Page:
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According to interviews and court documents discovered by The Washington Post on Wednesday, a Washington DC businessman allegedly spent more than half a million dollars on canvassing efforts for Hillary Clinton in 2008, and that same man is now under investigation for failing to disclose such efforts to the Federal Elections Commission.

[Jeffrey E.] Thompson allegedly paid Troy White, a New York marketing executive, more than $608,000 to hire “street teams” to distribute posters, stickers and yard signs beginning in February 2008 to help raise Clinton’s profile during her primary battle with then-Sen. Barack Obama, according to the documents and interviews with several people familiar with the investigation.

When White pleaded guilty on tax charges earlier this week, the documents also revealed his efforts for the Clinton campaign in at least four states in 2008. Senior officials who worked on Clinton's campaign that year told the Post that they either had no knowledge of White's actions or had never even heard of him.

Thompson has not yet been charged with any crimes, specifically regarding his involvement in the 2010 mayoral candidacy of Vincent Gray. The investigation into Gray, which subsequently led to White, has now reached Clinton, the most prominent person who is potentially implicated.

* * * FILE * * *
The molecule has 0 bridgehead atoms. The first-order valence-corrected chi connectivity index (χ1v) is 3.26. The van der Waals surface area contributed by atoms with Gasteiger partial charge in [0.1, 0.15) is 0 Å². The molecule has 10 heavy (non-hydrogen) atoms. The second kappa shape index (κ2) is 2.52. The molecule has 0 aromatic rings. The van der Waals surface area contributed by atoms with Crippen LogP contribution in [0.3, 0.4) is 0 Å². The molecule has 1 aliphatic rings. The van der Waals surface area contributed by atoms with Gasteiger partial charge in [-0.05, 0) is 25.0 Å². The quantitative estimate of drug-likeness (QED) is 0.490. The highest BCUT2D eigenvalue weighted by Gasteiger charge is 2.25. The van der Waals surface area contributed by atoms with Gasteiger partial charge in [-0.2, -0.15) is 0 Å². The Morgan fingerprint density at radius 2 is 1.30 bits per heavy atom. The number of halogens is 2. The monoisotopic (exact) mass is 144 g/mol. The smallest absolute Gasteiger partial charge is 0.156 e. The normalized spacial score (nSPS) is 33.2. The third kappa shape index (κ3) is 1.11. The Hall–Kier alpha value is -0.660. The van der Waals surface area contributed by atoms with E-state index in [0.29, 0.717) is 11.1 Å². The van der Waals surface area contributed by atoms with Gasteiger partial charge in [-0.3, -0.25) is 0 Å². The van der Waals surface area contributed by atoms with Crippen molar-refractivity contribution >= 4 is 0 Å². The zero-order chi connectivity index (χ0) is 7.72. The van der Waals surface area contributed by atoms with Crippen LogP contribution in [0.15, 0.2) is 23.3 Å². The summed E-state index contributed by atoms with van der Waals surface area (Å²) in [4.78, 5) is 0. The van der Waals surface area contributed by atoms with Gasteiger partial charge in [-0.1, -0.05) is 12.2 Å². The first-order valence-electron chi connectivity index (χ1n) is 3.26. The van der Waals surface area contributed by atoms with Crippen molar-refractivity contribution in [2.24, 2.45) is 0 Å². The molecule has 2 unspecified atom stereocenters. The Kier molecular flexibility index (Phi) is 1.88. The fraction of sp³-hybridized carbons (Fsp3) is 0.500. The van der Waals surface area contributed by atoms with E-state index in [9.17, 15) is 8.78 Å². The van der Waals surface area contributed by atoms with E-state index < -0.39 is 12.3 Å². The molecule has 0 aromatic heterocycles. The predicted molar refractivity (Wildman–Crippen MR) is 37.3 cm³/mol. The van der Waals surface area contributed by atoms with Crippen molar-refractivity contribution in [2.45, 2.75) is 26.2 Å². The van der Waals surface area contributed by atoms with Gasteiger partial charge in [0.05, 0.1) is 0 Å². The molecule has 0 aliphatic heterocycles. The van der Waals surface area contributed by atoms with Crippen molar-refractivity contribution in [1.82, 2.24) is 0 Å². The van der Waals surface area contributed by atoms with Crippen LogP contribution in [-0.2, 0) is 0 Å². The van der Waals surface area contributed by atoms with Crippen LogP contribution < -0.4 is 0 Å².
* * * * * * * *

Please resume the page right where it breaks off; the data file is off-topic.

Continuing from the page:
Clinton's involvement likely seems incidental, however:

Court documents and interviews indicate that in early 2008, as Clinton struggled to make up ground against Obama in the primaries, White directly approached the Clinton campaign, pitching his ability to help organize supporters in urban areas. After campaign officials declined his services, a longtime Clinton adviser, Minyon Moore, helped connect White with Thompson, who agreed to fund his canvassing operation, according to the documents and interviews.

Clinton's campaign was not on the hook to report this activity, since individual entities are supposed to report their own financial operations run in support of a candidate. The flip side of this, however is that they are prohibited from coordinating their efforts with a campaign directly. Documents detailing conversations between White, Moore, and other campaign officials may constitute a coordinated effort.

A Clinton spokesperson released a statement, saying, "As the court document filed in this matter clearly states, the Committee turned down Mr. White's services. The Committee will not have any further comment in an ongoing investigation."

This article is from the archive of our partner The Wire.

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